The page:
Splish splash – my experiences and tips for swimming with a baby

Swimming with my baby for the first time was my favourite bonding moment. As we entered the water her little hand grabbed hold of my swimsuit and her mouth widened at the new sensation. Her eyes locked with mine and she stared intently at my face to judge my reaction. When I smiled she visibly relaxed and started taking in the new feeling, and it was the first time I knew she trusted me completely.

The first time we went swimming was at an organised class with Water Babies. There are other classes available but I found their venues and times suited me, and I have found them to be excellent. Whilst I could have taken her myself I found the classes gave me confidence and some fun safe activities I could do, so my baby finished the sessions happy.

During the sessions my baby always had an enjoyable time, reveling in the new sensations and laughing and giggling at the activities. Sometimes she got very tired towards the end (a 30 minute swim is the equivalent of a major workout for us) but a quick cuddle was enough to keep her happy. Some of the other babies did cry, but it was generally only for short periods. If I had gone alone I think there would probably have been a lot more tears and worst case scenario it could have put her off swimming completely.

Right from the first class we did an underwater swim. My baby was only under for a few seconds and I was quite nervous, but the teacher encouraged us to be ready with a big smile. She was guided back up and emerged with a look of interested nonchalance, rather than the shock I was expecting, and again when she saw me smiling any concerns she had evaporated. I would never have got up the nerve to do that on my own.

If you are thinking of taking your baby swimming it is worth checking the pool temperature. Most pools are quite cool for a baby so you may need a little wetsuit. (Mine came from Splash About in the UK). You will definitely need some disposable swim nappies and a neoprene nappy over the top. Nobody wants to be the one with a leaking baby in the pool! I would also try and choose a pool that has steps into it, so you can enter it easily holding a baby.

When I said I was thinking of taking my baby swimming a few people said to me “ooh babies can just swim naturally at that age”. The Water Babies teacher was quick to dispel that myth. While babies do have some natural reflexes you can’t just let go of them in water and expect them to swim. So if you are taking your baby swimming never take your eyes off them and leave them unattended in the water. It was National Water Safety Awareness Week last week (I meant to get this post written sooner but life got in the way) so check out the Irish Water Safety website for some excellent safety tips: https://www.watersafety.ie/

The teacher also pointed out that babies hate getting water up their nose, so avoiding splashing water up at them is a helpful tip.

Whilst I love the time in the pool with my baby, the changing room afterwards is a different story. The other mums seem to be able to dry their babies and let them drift off to sleep while they shower and change at leisure. I’m usually standing in a dripping puddle trying to calm my screaming baby, but after 7 weeks it is gradually getting better, so here are a few things I have found that have helped:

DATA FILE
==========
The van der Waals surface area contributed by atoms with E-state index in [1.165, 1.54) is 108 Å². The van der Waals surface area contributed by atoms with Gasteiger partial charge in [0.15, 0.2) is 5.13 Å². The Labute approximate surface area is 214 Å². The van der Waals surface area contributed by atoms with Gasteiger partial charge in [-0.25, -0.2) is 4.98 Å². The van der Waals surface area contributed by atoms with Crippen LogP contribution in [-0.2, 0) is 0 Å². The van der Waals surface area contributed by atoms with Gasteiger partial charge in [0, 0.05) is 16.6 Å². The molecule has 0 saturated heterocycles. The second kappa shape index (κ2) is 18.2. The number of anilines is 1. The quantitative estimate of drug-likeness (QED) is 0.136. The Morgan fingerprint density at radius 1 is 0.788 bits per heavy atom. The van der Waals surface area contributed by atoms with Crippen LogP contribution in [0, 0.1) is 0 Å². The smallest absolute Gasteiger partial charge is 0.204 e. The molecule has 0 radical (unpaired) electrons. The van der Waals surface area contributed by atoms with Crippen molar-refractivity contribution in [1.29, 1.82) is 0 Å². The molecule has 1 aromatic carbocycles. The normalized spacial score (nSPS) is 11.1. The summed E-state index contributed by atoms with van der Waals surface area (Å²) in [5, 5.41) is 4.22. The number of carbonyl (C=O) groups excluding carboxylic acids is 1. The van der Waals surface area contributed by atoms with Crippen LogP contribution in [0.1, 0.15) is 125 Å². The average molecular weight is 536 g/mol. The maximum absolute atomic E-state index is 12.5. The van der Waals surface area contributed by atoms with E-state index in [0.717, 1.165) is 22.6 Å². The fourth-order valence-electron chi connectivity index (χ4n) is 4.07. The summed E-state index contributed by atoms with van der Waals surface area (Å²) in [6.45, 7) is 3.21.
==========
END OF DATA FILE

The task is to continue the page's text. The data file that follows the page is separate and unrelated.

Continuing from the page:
• Have a towel ready to wrap your baby in as soon as you get out the pool so they don’t get cold. The first time I went I stashed everything away in a locker, but that delayed things, so next time I brought the towel poolside with me.
  • Take a padded changing mat. Pool changing rooms are usually cold hard floors so it’s nice to have something soft.
  • You’ll need to take baby into the shower to wash off the chlorinated water. If you use baby wash gel (I use Child’s Farm) make sure it is one that you can open with one hand because handling a wet slippery baby in the shower is pretty daunting.
  • Take clothes that you can get on yourself and your baby really quickly – no fiddly zips or buttons. Sometimes in warm weather I have even just wrapped her in a toweled dressing gown and nappy and dressed her at home.
  • Swimming is hard work for a baby so they will be hungry so have some food ready.
  • Bring a car seat into the changing room (generally there won’t be room for a pram) so you have somewhere safe to put your baby down while you get dressed. If you are lucky they might even drift off to sleep there.
  • After a swim my baby is usually very tired so I make sure not to plan any activities straight after and allow time for a nap.

I don’t know how much of these classes she will actually remember, but if it gives her any safety reflexes that might keep her safe around water in the future it is definitely worth it. Seeing her smile and gaze at my face in the pool is also so special and worth any amount of changing room hassle.

Whether you decide to join a class or take your baby to a pool on your own I would definitely recommend it as a great bonding experience. Keep lots of eye contact and stay relaxed and smiling yourself, and that greatly increases the chances your little one will enjoy it too.

Burnished Chaos
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6 thoughts on “Splish splash – my experiences and tips for swimming with a baby

  1. Ah I loved taking my babies swimming but they used to get so so cold so quickly. Getting out would be a military operation as to how quickly I could get them dressed! Thanks for joining us at #familyfun

    Liked by 1 person

  2. My children are still doing swimming lessons and are 14, 11 and 8, swim safety and overall fitness is so important, living in Australia everywhere we go is either an Ocean, river or dam and so many people have pools. great post #mainylovessummer @myrealfairy

    Liked by 1 person

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